It was an alarm bell that could not be ignored–the HIV infection rate, according to the study, was an alarming 21% for MSM’s (the overall national rate is 12%). Very disturbing also was the fact that 95.3% of the men were unaware of their HIV status.
The majority of about 76.5 % indicated that no health professional had ever recommended that they be tested for HIV.
An important hidden issue here is that advising a man to get tested or use condoms suggests an accusation that he is promiscuous or unfaithful, which virtually all men will deny and may elicit defensive hostility. If a wife wants her husband to use a condom the implied accusation can cause serious marital problems.
The study thus provided a realistic picture of a previously invisible subculture. Homosexuality is illegal in Malawi and punishable by up to 14 years in prison (rarely imposed but always threatening), which has prevented the development of an open gay community or even public discussion of this lifestyle and associated health issues.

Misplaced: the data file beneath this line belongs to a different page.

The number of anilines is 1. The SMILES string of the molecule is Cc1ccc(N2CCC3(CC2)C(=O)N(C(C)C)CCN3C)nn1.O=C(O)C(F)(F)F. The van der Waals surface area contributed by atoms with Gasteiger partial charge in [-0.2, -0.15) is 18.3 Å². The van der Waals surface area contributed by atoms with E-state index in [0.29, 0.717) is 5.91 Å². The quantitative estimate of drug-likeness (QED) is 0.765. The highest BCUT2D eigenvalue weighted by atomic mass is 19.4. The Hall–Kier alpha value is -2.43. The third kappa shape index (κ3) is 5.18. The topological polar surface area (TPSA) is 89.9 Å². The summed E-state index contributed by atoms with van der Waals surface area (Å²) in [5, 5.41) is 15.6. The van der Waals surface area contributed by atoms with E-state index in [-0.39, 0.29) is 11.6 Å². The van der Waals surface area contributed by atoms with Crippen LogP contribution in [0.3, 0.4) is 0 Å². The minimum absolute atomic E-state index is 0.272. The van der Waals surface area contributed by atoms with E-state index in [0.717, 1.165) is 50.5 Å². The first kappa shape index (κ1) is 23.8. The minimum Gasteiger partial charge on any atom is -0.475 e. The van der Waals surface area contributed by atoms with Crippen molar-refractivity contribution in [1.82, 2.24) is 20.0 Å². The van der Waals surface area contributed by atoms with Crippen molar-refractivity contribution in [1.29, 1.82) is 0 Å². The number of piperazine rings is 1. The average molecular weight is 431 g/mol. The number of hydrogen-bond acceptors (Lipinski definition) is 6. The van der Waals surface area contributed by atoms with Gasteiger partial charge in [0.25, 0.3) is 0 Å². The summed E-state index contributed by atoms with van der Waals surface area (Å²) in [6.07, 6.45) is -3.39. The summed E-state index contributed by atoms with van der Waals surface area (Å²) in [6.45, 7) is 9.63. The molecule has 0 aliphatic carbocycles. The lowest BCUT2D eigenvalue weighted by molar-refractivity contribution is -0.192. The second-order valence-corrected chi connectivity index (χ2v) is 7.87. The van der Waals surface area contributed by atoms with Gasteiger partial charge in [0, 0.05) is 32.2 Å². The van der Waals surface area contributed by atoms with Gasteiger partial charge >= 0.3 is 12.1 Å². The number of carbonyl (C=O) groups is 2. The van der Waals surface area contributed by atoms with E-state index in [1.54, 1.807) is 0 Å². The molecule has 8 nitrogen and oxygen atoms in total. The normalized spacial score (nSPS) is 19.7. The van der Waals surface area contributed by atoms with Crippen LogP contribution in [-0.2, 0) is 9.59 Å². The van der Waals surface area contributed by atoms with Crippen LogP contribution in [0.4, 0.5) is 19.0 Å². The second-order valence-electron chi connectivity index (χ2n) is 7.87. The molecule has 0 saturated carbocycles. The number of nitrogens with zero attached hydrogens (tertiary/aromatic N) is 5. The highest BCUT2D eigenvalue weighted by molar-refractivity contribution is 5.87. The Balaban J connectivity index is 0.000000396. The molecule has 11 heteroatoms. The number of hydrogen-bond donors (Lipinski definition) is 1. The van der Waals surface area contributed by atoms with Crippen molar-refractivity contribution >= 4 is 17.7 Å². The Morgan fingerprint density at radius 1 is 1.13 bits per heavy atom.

As a result, human rights abuses on the basis of sexual orientation have been high with about 39% of the research MSM’s being victims of crimes or being denied healthcare and/or housing. Eighteen percent of the sample said they had been afraid to seek health services because of their sexuality; 18% had been blackmailed; 8% had been beaten up by the police or government officials, and 11% had been raped.
The data were presented at last year’s National HIV and AIDS Research and Best Practices Dissemination Conference, held in Lilongwe in June. The aim was to inform policymakers, program planners and implementers about using the research evidence in planning and implementing HIV and AIDS interventions in Malawi. The impact of the study was indeed impressive and unavoidable. (Read more: Malawi & Reports)